golf

[golf, gawlf; British also gof]
See more synonyms for golf on Thesaurus.com
noun
  1. a game in which clubs with wooden or metal heads are used to hit a small, white ball into a number of holes, usually 9 or 18, in succession, situated at various distances over a course having natural or artificial obstacles, the object being to get the ball into each hole in as few strokes as possible.
  2. a word used in communications to represent the letter G.
verb (used without object)
  1. to play golf.

Origin of golf

1425–75; late Middle English; of uncertain origin
Related formsgolf·er, nounnon·golf·er, noun
Dictionary.com Unabridged Based on the Random House Unabridged Dictionary, © Random House, Inc. 2018

Examples from the Web for golf

Contemporary Examples of golf

Historical Examples of golf

  • Officers in khaki came and talked to them about golf and gymkhanas.

    It Happened in Egypt

    C. N. Williamson

  • Your mother, your uncle, one of your friends on the golf links?'

    Echoes of the War

    J. M. Barrie

  • From the swing at golf to the manner of lighting a match in the wind, this truism applies.

    The Forest

    Stewart Edward White

  • I play tennis in summer—when there is anyone to play with me—and golf, after a fashion.

    Kent Knowles: Quahaug

    Joseph C. Lincoln

  • Golf is a game, and Mr. Knowles doesn't look as if he played games.

    Kent Knowles: Quahaug

    Joseph C. Lincoln


British Dictionary definitions for golf

golf

noun
    1. a game played on a large open course, the object of which is to hit a ball using clubs, with as few strokes as possible, into each of usually 18 holes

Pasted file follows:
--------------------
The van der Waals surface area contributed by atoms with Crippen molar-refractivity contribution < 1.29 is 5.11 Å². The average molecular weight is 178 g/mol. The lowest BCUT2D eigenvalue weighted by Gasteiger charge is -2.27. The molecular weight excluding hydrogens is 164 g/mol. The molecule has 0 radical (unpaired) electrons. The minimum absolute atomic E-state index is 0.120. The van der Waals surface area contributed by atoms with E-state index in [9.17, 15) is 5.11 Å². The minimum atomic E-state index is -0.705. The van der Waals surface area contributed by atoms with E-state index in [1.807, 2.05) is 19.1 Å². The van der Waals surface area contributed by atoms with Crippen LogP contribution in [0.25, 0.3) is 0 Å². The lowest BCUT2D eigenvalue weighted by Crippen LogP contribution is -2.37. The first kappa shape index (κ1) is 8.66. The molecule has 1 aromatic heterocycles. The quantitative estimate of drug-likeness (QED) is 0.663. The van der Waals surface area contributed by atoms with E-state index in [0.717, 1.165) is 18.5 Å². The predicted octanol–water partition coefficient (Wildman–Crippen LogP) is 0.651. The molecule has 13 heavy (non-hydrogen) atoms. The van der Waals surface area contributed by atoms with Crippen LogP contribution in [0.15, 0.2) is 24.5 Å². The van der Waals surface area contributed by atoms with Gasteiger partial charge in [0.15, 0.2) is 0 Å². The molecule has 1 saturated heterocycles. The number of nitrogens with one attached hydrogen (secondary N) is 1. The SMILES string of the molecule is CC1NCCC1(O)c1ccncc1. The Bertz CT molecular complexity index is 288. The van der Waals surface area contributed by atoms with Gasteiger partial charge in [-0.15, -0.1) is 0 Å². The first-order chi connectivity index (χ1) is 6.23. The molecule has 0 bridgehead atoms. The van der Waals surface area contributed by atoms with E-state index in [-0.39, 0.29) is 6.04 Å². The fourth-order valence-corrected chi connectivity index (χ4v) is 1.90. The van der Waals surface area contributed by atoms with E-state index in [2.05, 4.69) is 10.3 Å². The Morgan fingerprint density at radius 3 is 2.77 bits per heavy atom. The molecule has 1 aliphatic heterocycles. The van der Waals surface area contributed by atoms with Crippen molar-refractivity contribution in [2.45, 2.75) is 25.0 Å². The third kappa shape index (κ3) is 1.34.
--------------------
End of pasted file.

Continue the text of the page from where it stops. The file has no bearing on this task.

2. (as modifier)a golf bag
verb
  1. (intr) to play golf

Word Origin for golf

C15: perhaps from Middle Dutch colf club

Golf

noun
  1. communications a code word for the letter g
Collins English Dictionary - Complete & Unabridged 2012 Digital Edition © William Collins Sons & Co. Ltd. 1979, 1986 © HarperCollins Publishers 1998, 2000, 2003, 2005, 2006, 2007, 2009, 2012

Word Origin and History for golf
n.

mid-15c., Scottish gouf, usually taken as an alteration of Middle Dutch colf, colve "stick, club, bat," from Proto-Germanic *kulth- (cf. Old Norse kolfr "clapper of a bell," German Kolben "mace, club"). The game is from 14c., the word is first mentioned (along with fut-bol) in a 1457 Scottish statute on forbidden games. Golf ball attested from 1540s. Despite what you read in an e-mail, "golf" is not an acronym .

v.

c.1800, golf (n.). Related: Golfed; golfing.

Online Etymology Dictionary, © 2010 Douglas Harper